Joey Hauser is a big shooter. He’s 6’9”, and he made 41.6% of his threes on moderate volume over the course of his college career. Physically, he’s much more powerful than most shooters his height, and he throws around his body to control the defensive glass. His defensive metrics are poor, though. He doesn’t get up well and doesn’t have the footspeed to deal with smaller opponents. He’ll need to figure out a way to click on that side of the floor. If he can, his firepower as a shooter and quick decision-making could go far.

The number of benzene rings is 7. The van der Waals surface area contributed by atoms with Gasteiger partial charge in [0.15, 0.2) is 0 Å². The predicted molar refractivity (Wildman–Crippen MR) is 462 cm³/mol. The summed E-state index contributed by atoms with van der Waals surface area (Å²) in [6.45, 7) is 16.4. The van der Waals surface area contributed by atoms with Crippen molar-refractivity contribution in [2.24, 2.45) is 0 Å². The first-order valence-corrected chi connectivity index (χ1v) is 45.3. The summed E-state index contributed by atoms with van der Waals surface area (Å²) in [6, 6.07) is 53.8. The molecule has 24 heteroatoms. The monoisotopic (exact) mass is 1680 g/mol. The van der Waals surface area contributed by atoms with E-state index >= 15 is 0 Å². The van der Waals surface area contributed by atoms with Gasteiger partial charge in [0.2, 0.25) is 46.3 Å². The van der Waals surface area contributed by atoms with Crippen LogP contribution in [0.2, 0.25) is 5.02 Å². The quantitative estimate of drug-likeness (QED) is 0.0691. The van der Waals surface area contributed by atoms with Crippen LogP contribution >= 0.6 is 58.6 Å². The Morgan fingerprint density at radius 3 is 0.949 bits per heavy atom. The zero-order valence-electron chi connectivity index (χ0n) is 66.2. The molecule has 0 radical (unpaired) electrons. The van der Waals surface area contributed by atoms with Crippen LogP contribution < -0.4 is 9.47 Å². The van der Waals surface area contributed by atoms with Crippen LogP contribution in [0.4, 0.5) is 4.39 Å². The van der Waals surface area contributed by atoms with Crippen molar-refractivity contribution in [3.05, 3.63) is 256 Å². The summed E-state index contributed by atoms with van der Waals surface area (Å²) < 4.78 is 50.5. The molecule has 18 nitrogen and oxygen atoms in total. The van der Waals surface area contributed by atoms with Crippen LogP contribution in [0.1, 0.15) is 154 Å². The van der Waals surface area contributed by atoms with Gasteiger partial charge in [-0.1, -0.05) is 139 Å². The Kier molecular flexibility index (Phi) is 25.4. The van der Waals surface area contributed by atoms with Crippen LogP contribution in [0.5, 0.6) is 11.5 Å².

Taevion Kinsey ranked 80th on my final board. He’s an awesome athlete who can run and jump with the best of them. He’s a smart player, too, who made great strides as a passer during his last two college seasons. Despite a heavy offensive workload, he had his best defensive season as a graduate, locking up tough assignments and using his physical tools to make plays off the ball. For Kinsey, the question has always been his jumper. He’s career 30.2% shooter from three on very low volume. If the shot doesn’t come, he’s toolsy and creative enough that he could still emerge with the right system fit.